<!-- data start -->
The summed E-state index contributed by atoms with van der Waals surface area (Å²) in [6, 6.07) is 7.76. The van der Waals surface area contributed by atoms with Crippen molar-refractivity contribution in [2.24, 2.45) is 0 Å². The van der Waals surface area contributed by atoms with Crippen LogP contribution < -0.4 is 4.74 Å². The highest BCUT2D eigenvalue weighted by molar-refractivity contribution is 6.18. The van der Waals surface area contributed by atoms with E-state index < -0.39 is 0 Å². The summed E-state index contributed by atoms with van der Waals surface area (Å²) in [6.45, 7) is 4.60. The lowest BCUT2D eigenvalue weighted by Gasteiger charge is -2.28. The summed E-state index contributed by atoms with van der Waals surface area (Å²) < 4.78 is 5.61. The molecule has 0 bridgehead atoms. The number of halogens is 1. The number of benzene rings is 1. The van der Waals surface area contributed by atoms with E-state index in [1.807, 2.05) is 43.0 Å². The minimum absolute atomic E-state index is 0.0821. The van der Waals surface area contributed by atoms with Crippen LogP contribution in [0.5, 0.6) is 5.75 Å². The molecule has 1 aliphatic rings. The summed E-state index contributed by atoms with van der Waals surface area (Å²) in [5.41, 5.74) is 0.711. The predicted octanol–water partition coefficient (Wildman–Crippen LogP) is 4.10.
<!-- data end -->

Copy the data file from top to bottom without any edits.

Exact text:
The summed E-state index contributed by atoms with van der Waals surface area (Å²) in [6, 6.07) is 7.76. The van der Waals surface area contributed by atoms with Crippen molar-refractivity contribution in [2.24, 2.45) is 0 Å². The van der Waals surface area contributed by atoms with Crippen LogP contribution < -0.4 is 4.74 Å². The highest BCUT2D eigenvalue weighted by molar-refractivity contribution is 6.18. The van der Waals surface area contributed by atoms with E-state index < -0.39 is 0 Å². The summed E-state index contributed by atoms with van der Waals surface area (Å²) in [6.45, 7) is 4.60. The lowest BCUT2D eigenvalue weighted by Gasteiger charge is -2.28. The summed E-state index contributed by atoms with van der Waals surface area (Å²) < 4.78 is 5.61. The molecule has 0 bridgehead atoms. The number of halogens is 1. The number of benzene rings is 1. The van der Waals surface area contributed by atoms with E-state index in [1.807, 2.05) is 43.0 Å². The minimum absolute atomic E-state index is 0.0821. The van der Waals surface area contributed by atoms with Crippen LogP contribution in [0.5, 0.6) is 5.75 Å². The molecule has 1 aliphatic rings. The summed E-state index contributed by atoms with van der Waals surface area (Å²) in [5.41, 5.74) is 0.711. The predicted octanol–water partition coefficient (Wildman–Crippen LogP) is 4.10.